Synopsis: Seven gun men in the old west gradually come together to help a poor village against savage thieves. (Source)
Akira Kurosawa’s Seven Samurai is so timeless, in a way, it cries out to be constantly retold. John Sturges’ The Magnificent Seven is a legendary take on the material, and now, director Antoine Fuqua has delivered his own retelling of the latter. That film, released in 1960, was a redemption story about seven hired guns discovering something far greater than themselves. Fuqua’s version is a bit more surface, but still fast, slick and modern. It’s not the best of the three, but stays afloat due to its stellar ensemble, with Denzel Washington’s Sam Chisolm leading a rogue’s gallery of hired guns whose chemistry can’t be beat.
The plot is centered around bounty hunter Sam Chisolm (Denzel Washington), who comes to the aid of a village ravaged by tyrant Bartholomew Bogue (Peter Sarsgaard). The film takes its time letting Chisolm select his team, but it’s fun seeing them shape up. Josh Faraday (Chris Pratt), a charismatic smooth talker who’s also good with a pistol. Jack Hunter (Vincent D’Onofrio) is an eccentric tracker while Goodnight Robicheaux (Ethan Hawke) is a legendary marksman struggling with a violent past. Mexican outlaw Vasquez (Manuel Garcia-Rulfo), Comanche warrior Red Harvest (Martin Sensmeier) and assassin Billy Rocks (Byung-hun Lee) round out the cast and bring an authenticity to their characters even with little screen time. Emma Cullen (Haley Bennett), a widow seeking revenge is a catalyst for the team’s assembly.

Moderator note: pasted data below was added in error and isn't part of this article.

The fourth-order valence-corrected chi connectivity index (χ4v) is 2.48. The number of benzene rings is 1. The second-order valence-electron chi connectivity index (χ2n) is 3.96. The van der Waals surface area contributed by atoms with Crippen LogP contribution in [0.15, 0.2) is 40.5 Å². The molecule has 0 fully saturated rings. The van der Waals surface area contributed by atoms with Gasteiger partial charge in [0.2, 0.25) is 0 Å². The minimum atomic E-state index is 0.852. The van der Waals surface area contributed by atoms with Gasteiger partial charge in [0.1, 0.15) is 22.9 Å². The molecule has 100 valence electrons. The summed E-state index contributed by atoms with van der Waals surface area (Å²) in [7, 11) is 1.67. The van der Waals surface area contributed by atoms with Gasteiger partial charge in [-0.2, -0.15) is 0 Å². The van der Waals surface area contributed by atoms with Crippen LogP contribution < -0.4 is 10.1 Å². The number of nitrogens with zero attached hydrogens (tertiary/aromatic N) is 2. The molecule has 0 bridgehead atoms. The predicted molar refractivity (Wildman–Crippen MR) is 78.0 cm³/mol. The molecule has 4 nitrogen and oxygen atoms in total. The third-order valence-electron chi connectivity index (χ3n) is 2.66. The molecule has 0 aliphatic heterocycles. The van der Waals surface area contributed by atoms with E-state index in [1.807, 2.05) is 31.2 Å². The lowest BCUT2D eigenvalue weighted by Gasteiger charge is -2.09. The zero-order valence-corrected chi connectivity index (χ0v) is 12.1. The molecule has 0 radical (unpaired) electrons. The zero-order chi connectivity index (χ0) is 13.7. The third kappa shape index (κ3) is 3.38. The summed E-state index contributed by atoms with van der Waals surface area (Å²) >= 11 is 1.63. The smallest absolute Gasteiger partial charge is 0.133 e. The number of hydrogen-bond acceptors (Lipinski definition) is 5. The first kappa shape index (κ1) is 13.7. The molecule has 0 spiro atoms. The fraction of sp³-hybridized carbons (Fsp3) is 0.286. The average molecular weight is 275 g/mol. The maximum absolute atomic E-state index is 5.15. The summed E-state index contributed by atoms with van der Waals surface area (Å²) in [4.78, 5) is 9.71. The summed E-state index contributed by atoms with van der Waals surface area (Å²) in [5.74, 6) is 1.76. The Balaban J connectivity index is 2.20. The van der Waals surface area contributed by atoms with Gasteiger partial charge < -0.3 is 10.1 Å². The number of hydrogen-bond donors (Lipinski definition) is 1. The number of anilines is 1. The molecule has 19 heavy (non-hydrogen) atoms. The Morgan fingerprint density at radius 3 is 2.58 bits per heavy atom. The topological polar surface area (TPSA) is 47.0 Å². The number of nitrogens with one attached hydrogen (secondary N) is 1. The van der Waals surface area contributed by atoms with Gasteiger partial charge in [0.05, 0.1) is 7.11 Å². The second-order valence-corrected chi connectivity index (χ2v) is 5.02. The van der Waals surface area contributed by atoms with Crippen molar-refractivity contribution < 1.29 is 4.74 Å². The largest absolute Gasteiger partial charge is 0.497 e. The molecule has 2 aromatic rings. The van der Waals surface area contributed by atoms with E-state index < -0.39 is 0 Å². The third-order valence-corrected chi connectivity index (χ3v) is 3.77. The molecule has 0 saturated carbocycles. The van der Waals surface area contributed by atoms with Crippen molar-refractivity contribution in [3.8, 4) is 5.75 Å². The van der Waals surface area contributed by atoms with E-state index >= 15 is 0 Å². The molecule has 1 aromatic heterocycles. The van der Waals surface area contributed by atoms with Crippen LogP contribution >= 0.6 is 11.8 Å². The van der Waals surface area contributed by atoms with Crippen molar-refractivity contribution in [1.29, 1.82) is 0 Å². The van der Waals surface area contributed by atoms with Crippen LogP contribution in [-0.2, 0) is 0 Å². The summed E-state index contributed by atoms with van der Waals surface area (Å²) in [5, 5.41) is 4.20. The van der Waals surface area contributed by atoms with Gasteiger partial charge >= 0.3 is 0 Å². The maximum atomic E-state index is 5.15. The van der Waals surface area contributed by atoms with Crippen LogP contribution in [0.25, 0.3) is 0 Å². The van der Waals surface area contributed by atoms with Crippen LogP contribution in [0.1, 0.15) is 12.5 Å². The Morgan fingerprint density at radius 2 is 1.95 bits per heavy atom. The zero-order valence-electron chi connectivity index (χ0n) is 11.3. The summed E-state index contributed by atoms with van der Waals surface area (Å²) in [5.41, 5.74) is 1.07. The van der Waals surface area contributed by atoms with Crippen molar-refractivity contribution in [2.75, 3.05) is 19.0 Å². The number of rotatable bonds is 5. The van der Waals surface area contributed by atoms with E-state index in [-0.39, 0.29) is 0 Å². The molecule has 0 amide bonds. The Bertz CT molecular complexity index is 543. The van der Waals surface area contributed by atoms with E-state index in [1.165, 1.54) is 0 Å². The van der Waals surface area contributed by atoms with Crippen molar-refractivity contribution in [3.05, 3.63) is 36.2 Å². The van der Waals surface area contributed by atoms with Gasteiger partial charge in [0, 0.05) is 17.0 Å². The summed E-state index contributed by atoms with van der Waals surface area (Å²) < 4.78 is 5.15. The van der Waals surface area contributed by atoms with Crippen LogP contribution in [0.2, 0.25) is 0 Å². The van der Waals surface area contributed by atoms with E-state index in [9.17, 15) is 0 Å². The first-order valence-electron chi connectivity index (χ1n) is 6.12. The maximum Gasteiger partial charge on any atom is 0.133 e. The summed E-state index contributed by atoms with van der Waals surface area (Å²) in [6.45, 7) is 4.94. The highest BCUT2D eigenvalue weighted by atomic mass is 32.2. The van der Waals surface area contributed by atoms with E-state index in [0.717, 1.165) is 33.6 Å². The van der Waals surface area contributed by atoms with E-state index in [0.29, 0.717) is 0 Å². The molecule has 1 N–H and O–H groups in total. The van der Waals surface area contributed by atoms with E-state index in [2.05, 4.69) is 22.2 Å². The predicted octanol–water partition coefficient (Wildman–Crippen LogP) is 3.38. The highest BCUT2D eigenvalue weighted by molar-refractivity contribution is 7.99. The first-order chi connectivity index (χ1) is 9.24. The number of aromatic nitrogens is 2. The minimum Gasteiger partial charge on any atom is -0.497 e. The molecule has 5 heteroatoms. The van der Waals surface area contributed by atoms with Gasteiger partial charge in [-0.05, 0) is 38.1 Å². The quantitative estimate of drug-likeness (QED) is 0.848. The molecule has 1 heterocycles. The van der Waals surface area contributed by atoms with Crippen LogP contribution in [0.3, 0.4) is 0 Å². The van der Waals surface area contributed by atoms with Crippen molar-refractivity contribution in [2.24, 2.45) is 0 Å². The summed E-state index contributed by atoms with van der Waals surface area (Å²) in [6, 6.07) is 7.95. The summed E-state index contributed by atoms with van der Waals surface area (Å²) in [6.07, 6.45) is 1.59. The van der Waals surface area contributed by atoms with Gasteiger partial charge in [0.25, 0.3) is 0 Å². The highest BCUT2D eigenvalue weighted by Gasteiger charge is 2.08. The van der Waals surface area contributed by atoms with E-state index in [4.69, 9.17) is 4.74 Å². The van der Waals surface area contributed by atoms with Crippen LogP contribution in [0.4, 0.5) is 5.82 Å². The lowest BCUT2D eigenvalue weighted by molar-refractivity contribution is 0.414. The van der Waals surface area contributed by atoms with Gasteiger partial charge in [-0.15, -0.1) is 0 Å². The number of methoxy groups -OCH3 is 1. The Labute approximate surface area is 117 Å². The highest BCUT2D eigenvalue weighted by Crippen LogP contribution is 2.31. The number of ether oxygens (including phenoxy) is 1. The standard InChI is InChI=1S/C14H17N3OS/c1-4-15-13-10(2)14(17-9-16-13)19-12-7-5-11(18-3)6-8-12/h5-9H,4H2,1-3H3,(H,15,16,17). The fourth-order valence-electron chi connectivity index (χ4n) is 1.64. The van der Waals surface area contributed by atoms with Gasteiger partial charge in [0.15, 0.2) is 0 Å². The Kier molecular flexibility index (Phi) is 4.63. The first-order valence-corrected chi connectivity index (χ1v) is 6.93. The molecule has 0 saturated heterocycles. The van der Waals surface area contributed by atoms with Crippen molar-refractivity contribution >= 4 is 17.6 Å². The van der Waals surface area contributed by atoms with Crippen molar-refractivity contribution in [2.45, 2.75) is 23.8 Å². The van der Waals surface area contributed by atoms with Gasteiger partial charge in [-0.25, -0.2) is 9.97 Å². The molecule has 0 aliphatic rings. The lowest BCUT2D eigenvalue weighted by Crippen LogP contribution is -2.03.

Without a doubt, it’s the film’s ensemble that shines and brings the film to life. Washington is perfectly cast as the anti-hero in black, Chisolm. Washington is charismatic and has instant chemistry with everyone he interacts with. As a leading man, he’s compelling to watch and disappears into the role – it’s almost as if he gives the film its confidence. Hawke’s Robicheaux conveys his torment well, struggling against a legacy of violence and death – his struggle with taking life is one of the film’s highlights, and his eyes telegraph things without needing words. Pratt’s Faraday is no stand in for Steve McQueen, carving his own niche and doing it very well. In general, the ensemble knows what their roles are and work together as a whole. Between them, they have it all; the humor, heart and conviction to make everything work.
As it is, this version works fine as a gritty reinvention which packs in quite a few nods to its predecessors, everything from set pieces to specific lines of dialogue. Fuqua’s version seems a bit more rushed, though, with some shoddy introductions and a mustache-twirling villain that doesn’t break past archetype. Whereas the original two films explored social inequality with visions of poverty at the fore, this latest tale also reveals darker implications of vengeance. There’s a late game revelation that repurposes the seven’s intentions into something morally ambiguous, keeping them on the side of outlaws and anti-heroes rather than people acting out of honor. Still, the film finds its footing in the modern action genre with its astonishing final battle between a hundred men against seven.
The film’s final, extended set piece is big, bold and without a doubt some, one of the most explosive action put on screen this year. It’s dazzling and commendable for its commitment to practical stunts. The team is pinned by a massive army and they must lure them into the town in order to trap them inside. The sequence is extremely well planned, with clean, choreographed action that’s easy to read but still intense, though the climax does seem as if it were the idea of some studio executive. Still, the tangible nature of it all, and the actors on horseback is a thrill we rarely get to see with this type of scale.
Fuqua’s pointed direction, big landscapes and excellent casting make The Magnificent Seven a ride worth taking. There’s no shortage of things to blow up, a really fun call out to Elmer Bernstein’s original score, and a breezy vibe that helps us to overlook the film’s surface-level depth. Mainly though, the actors filling out the screen are so damn good, we can’t look away.